Latin America growth prospects cut again in May on weak incoming Q1 data
Activity is seen remaining soft this year, picking up only slightly from a dismal 2018, and growth prospects were cut again this month on weak incoming Q1 data. A challenging external environment and political uncertainty are weighing on this year’s outlook. The modest uptick in growth will be driven by slightly stronger growth in Brazil and a smaller drag from Argentina.
FocusEconomics analysts expect Latin America's economy to expand 1.9%, down 0.2% from last month's forecast. For 2020, the regional economy is projected to grow 2.5%.
Brazil Economic Outlook
The economy is expected to have disappointed again in the first quarter, after a feeble end to 2018. Economic activity, a GDP proxy, dropped in both January and February—raising the risk that GDP growth stumbled in Q1. Industrial output fell at the fastest pace in over two years, in part due to halts in iron ore production. More broadly, a less favorable external environment is also dampening activity and exports fell in Q1. Monthly data for Q2 is also soft: Consumer confidence and the manufacturing PMI slid in April. Against this backdrop, the government is under increasing pressure to move quickly with reforms. The critical pension reform made it through an initial first vote at the end of April; however, it still needs to clear multiple hurdles, including a special committee and votes in both houses of parliament. On 30 April, the government announced some minor measures aimed at reducing bureaucracy.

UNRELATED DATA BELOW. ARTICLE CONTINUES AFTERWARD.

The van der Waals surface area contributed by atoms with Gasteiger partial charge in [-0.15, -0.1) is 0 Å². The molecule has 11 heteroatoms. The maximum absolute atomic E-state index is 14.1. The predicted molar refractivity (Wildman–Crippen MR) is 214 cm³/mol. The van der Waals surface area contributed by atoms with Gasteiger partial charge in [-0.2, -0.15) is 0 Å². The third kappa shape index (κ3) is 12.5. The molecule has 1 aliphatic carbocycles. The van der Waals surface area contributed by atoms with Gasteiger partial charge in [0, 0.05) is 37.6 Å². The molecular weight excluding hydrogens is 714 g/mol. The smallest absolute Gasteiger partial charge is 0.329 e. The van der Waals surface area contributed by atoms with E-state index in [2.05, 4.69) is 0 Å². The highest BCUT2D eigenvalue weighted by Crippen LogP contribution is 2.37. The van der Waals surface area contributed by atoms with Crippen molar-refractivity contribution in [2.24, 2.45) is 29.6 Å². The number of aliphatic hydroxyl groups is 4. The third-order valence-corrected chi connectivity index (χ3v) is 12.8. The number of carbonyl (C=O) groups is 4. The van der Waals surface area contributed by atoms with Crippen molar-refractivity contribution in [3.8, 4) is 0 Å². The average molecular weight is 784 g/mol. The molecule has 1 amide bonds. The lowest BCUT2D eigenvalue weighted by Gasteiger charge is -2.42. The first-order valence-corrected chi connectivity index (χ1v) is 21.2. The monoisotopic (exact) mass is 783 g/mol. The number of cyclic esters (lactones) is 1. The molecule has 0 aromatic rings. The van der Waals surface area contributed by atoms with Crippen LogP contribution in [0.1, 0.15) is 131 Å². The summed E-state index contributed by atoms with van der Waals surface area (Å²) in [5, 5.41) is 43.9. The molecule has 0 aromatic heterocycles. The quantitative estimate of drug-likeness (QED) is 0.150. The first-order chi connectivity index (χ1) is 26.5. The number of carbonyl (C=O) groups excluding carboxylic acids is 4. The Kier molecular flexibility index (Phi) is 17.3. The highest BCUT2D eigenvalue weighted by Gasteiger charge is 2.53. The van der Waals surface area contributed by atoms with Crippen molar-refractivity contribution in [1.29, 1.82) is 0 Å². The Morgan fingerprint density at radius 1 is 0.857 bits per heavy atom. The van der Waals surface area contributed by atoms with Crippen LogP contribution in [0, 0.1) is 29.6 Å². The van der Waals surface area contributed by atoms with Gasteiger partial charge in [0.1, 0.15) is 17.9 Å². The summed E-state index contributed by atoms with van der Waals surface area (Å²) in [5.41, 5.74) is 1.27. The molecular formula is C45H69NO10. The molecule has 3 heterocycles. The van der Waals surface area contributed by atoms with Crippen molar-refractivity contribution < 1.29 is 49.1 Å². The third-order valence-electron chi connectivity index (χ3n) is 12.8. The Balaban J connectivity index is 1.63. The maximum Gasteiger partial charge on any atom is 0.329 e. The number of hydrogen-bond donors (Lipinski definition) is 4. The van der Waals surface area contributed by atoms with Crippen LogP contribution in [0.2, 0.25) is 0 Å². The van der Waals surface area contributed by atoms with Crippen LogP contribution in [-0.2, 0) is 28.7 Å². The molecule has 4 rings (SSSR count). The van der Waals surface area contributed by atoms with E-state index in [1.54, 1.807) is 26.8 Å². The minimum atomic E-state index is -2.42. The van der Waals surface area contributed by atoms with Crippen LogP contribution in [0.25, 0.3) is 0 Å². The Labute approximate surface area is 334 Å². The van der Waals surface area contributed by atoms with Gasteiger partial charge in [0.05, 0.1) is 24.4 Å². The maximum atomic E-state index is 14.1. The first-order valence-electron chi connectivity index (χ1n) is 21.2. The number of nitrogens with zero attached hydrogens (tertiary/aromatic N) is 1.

Growth is seen staying tepid this year, plagued by a challenging environment both at home and abroad. While improved sentiment and accommodative monetary policy should help fuel a modest acceleration, reform uncertainty and subdued external demand will limit the uptick. An inflow of weak data led our panel to downgrade Brazil’s growth outlook for a third month in May.
FocusEconomics analysts project growth of 1.8% this year, which is down 0.3 percentage points from last month’s forecast, and 2.4% in 2020.
Mexico Economic Outlook
First-quarter growth fell short of market analysts’ expectations, on the heels of upbeat recent data for January and February. A supply-side breakdown of the first quarter confirmed softness in the industrial sector, which struggled—alongside its stateside counterpart—to find its footing through March. Moreover, output within the services sector slowed considerably despite strong wage growth and resilient consumer confidence. Nevertheless, Mexico’s economy is probably not as weak as preliminary national accounts suggest, given the difficulty of seasonally-adjusting for the Easter holiday. Moreover available second-quarter indicators hint at an upturn. Consumer confidence remained within reach of its all-time high in April, boding well for household spending. Survey-based indicators also suggest that manufacturing could be headed for a turnaround in April, which would boost investment and exports.
Policy uncertainty in light of the new left-leaning government and flagging oil-sector output are seen weighing on economic activity this year, but steady household spending should limit the downturn. Hold-ups to ratifying the USMCA, coupled with a possible slowdown in the U.S., also cloud the outlook, as does an oil and gas-starved fiscal deficit.
FocusEconomics analysts see growth at 1.7% this year, which is unchanged from last month’s forecast. Next year, analysts see growth at 1.9%.
Argentina Economic Outlook